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EATING & DRINKING

Ring my bell

By thirsty hack Ignatius Rake

Posted June 04, 2012
the old bell tavern in harrogate uk
Ding dong! The Old Bell on Royal Parade. © Ignatius Rake

Any beer lover passing through Harrogate could do a lot worse than paying the Old Bell Tavern a visit.


The charming Georgian spa town of Harrogate is a much frequented stop on any tour of the Yorkshire Dales.

It's most famous landmark, though, is not the Royal Baths, with its Chinese restaurant and giant dome, nor the huge great obelisk on Cambridge Road.

Rather, the place most visitors seek out is Betty's Café Tea Rooms, which sits in the shadow of the said stone cock of Osiris.

When I hear the word 'Yorkshire', though, I don't think tea, I think bitter.

Consequently, whenever I find myself in town my first port of call other than Graveley's excellent fish and chip shop is not Betty's but the Old Bell Tavern on Royal Parade, undoubtedly one of the finest real ale pubs on the planet.

Located within a text-book Georgian terrace just up from the Royal Pump Room, the pub dates back to just May 1999.

However, taking its name from the Bell Tavern that previously stood there before calling time for good in 1815, the Old Bell is no cheesy plastics kit pub.

Yep, it may be a relative youngster but this place has pedigree stamped all over it.



guest ales and pump clips in the old bell tavern harrogate uk
A lot of guests: More pump clips for the collection. © Ignatius Rake

TOP PINTS
Interior-wise, the pub is suitably Spartan yet comfortable with a bar that you were just born to lean against.

Meanwhile, the ceiling is adorned with beer clips from the literally hundreds of guest ales that have so far graced the pub's hallowed beer engines.

And grace them they frequently do.

When I arrived on a Tuesday for a three-day assignment in town, the guest beers on tap consisted of Summer Wine Teleporter, Goose Eye Black Moor Mild, Great Heck Brave New World and, from across the Pennines, Fallons Lancastrian Gold.

When I returned two days later, they had all been replaced by equally tasty tipples.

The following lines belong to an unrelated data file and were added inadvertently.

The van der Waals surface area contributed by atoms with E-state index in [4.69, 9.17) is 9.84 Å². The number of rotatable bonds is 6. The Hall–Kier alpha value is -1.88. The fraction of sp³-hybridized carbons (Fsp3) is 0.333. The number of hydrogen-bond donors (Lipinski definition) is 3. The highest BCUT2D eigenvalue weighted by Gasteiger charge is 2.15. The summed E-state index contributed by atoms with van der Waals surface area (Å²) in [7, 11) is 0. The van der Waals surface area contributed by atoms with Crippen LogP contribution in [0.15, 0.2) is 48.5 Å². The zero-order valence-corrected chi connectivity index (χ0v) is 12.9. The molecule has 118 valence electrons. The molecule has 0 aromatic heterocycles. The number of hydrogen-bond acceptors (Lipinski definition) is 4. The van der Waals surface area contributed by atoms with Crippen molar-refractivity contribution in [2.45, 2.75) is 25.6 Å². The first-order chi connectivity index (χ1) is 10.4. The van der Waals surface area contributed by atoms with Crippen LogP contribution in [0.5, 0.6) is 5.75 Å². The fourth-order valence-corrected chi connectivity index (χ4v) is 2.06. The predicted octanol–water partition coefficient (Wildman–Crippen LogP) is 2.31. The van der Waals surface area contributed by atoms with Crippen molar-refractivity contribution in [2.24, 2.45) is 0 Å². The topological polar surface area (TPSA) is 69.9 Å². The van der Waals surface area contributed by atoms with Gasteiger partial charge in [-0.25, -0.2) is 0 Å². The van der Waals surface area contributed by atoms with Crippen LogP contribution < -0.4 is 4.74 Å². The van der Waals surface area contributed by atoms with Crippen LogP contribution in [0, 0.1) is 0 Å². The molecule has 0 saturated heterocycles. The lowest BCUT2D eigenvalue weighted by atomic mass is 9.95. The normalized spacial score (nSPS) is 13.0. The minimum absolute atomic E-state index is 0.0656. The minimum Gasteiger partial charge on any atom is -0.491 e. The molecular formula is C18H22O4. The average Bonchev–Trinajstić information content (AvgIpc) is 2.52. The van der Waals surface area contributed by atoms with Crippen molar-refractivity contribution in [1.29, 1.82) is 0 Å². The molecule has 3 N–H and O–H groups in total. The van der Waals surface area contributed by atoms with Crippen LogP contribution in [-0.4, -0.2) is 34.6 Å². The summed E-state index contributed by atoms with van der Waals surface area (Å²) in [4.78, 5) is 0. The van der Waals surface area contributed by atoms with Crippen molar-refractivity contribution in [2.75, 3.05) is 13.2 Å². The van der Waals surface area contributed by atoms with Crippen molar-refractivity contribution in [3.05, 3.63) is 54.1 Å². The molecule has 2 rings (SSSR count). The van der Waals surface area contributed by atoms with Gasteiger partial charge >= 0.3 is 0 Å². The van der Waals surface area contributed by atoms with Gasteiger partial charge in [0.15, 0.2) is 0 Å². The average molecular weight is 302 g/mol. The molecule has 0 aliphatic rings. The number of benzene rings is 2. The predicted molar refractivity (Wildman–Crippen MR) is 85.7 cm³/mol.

"We have four new ales on each week," an off-duty barman, told me as I plunged into a pint of Great Heck, a 4% Yorkshire brew that is seriously more pleasant than the dystopian hell Huxley detailed.

With no annoying TVs or piped pop crap prattling on in the background, he didn't have to shout as he explained the lengths the pub goes to in order to maintain the perfectly poured, stored and aged pint.

Sadly, I was too engrossed in my beer to note down all the finer points but put it this way: what they do is a true craft, marrying the precision of science with the intuition of the artist.

Thermometers probably come into as well.

Or maybe not.

Either way, the result is a selection of pints that seem almost too good to drink.

But drink 'em I did.



a perfect pint of yorkshire bitter in the old bell tavern harrogate uk
Perfect pints: Notice the northern head typical of using a sparkler. © Ignatius Rake

TOP SELECTION
In addition to draught local ales, such as Roosters Yorkshire Pale Ale (YPA), an understandably popular regular on the board, the Old Bell also keeps a number of foreign beers on tap, including an export version of Belgian-brewed Duvel1.

Indeed, on one visit I was standing at the bar when a fellow soft southern shite walked in and asked in Estuary English whether they had any draught lagers on.